This is just one innovative application of combined arms, but it offers a number of lessons. First, the combination of multiple arms—in this case artillery, infantry, and attack aviation that destroyed the Egyptian artillery positions prior to the barrage—was greater than the sum of its parts. Second, the mental effects caused by the artillery fire were more decisive than the few casualties it caused. Third, the jumping barrage achieved mass by concentrating effects in time the artillery targets were deliberately dispersed rather than concentrated. Even so, it achieved the intended cognitive effect. Combined arms is not just about creating a dilemma for the enemy but also about weaving various combat arms together in such a way that the enemy cannot mentally cope with such dilemmas. The ability to execute combined arms, not just physically but also cognitively as the above example demonstrates, is the key to combined arms in the cognitive effect on the enemy.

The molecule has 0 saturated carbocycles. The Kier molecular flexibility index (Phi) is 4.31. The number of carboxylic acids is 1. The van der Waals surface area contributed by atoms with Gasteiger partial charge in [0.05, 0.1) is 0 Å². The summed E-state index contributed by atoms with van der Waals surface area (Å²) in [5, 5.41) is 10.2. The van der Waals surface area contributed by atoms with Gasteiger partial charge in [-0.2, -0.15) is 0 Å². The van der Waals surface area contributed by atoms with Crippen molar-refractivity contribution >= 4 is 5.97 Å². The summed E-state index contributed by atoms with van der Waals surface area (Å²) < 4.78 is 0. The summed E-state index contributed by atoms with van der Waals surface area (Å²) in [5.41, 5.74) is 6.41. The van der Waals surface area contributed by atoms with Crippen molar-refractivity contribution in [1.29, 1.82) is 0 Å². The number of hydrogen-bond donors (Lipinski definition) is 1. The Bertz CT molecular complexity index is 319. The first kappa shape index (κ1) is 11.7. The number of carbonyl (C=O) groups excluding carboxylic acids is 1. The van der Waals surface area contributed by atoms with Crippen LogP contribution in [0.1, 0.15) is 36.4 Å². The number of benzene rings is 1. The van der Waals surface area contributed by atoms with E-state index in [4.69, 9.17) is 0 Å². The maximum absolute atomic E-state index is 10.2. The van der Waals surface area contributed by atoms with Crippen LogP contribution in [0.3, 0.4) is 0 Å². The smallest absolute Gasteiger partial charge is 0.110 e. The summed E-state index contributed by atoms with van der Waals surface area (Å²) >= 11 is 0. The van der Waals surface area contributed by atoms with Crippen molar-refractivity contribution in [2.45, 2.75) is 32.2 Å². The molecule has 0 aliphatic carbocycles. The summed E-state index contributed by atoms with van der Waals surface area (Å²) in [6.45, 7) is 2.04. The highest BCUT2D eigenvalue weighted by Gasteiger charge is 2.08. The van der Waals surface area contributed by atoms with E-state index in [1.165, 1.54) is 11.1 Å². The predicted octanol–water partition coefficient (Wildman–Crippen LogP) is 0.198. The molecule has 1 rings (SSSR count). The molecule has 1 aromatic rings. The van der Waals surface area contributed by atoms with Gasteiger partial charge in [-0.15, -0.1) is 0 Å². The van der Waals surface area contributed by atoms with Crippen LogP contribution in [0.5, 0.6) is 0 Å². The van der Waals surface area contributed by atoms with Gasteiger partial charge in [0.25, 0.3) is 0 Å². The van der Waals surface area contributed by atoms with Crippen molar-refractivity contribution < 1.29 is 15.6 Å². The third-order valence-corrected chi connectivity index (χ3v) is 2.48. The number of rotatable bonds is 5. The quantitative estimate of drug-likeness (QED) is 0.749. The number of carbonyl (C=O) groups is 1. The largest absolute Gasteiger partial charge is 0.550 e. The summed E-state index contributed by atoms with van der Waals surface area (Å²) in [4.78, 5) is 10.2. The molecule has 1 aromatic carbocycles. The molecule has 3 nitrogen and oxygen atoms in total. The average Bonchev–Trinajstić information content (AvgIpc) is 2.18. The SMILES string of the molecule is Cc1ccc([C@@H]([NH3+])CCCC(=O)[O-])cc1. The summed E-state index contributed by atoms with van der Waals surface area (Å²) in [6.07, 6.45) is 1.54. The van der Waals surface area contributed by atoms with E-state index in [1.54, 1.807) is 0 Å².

21st Century Combined Arms

      It is vital that the Marine Corps achieve a tight level of integration combining the physical and cognitive effects, kinetic and non-kinetic, lethal and non-lethal, among all combat arms: information, cyber, and electronic warfare as well as maneuver, artillery, and aviation. Fortunately, there are more options than were available to the Israelis in 1967. But, there are also new challenges.

      In order to place the enemy in a combined arms dilemma, the MAGTF must have a feel for the enemy, his intentions, and the operating environment. In maneuver warfare terms, we must identify the enemy’s surfaces and gaps while preventing the enemy from ascertaining ours. Warfare in the 21st century demands that we view surfaces and gaps not solely as hard and soft points in the enemy’s lines but across the domains of air, land, sea, space, and cyberspace, to include the electromagnetic spectrum.

      Five Dimensional Combined Arms